Malaysia Airlines is the first the carrier to sign up to a new satellite flight tracking service.
The new technology means the airline will be able to monitor aircraft in areas where there is currently no surveillance.
This includes polar regions and remote areas of oceans not covered by existing systems.
Most flights currently transmit their position using signals tracked from both the ground and space. The new service will be available 2018.
The announcement comes three-years after Malaysia Airlines Flight MH370 disappeared with 239 people on board. In January the search was suspended after years of trawling the 46,000-square mile zone west of Australia.
Malaysia signed a deal with companies Aireon, Flightaware and Sitaonair to provide the technology.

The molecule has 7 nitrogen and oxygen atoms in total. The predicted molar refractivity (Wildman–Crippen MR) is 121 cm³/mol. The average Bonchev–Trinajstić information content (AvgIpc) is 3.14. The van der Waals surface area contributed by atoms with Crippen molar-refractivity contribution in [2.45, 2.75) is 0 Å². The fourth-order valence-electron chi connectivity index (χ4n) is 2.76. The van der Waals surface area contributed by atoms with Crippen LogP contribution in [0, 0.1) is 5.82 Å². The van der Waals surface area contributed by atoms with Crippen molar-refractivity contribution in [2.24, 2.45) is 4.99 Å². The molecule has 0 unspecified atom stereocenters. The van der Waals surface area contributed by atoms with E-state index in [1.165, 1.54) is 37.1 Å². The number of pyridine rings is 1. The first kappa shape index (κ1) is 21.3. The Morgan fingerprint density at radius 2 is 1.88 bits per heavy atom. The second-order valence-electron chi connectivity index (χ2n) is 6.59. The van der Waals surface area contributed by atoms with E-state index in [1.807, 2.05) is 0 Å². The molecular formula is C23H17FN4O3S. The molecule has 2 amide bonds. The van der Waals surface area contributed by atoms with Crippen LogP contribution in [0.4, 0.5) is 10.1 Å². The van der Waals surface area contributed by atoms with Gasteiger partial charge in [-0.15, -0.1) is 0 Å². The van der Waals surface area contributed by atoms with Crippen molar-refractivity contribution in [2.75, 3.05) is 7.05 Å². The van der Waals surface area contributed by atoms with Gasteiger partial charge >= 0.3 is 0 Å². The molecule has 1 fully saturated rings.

Aireon CEO Don Thoma said: “Malaysia Airlines has taken a lead role in the industry since the tragic events of 2014. Real-time, global flight tracking, anywhere on the planet will further its safety goals, by allowing Malaysia Airlines to track its aircraft anytime, anywhere."
No new avionics or modifications are needed for aircraft to take advantage of this service.
Flightaware CEO Daniel Baker said: “In addition to not requiring any new avionics or modifications to their aircraft, Malaysia Airlines will seamlessly gain real-time flight tracking ability of its fleet, even in areas where regional Air Navigation Service Providers do not have full surveillance. The result will be that Malaysia Airlines will have greater visibility of its aircraft’s exact location.”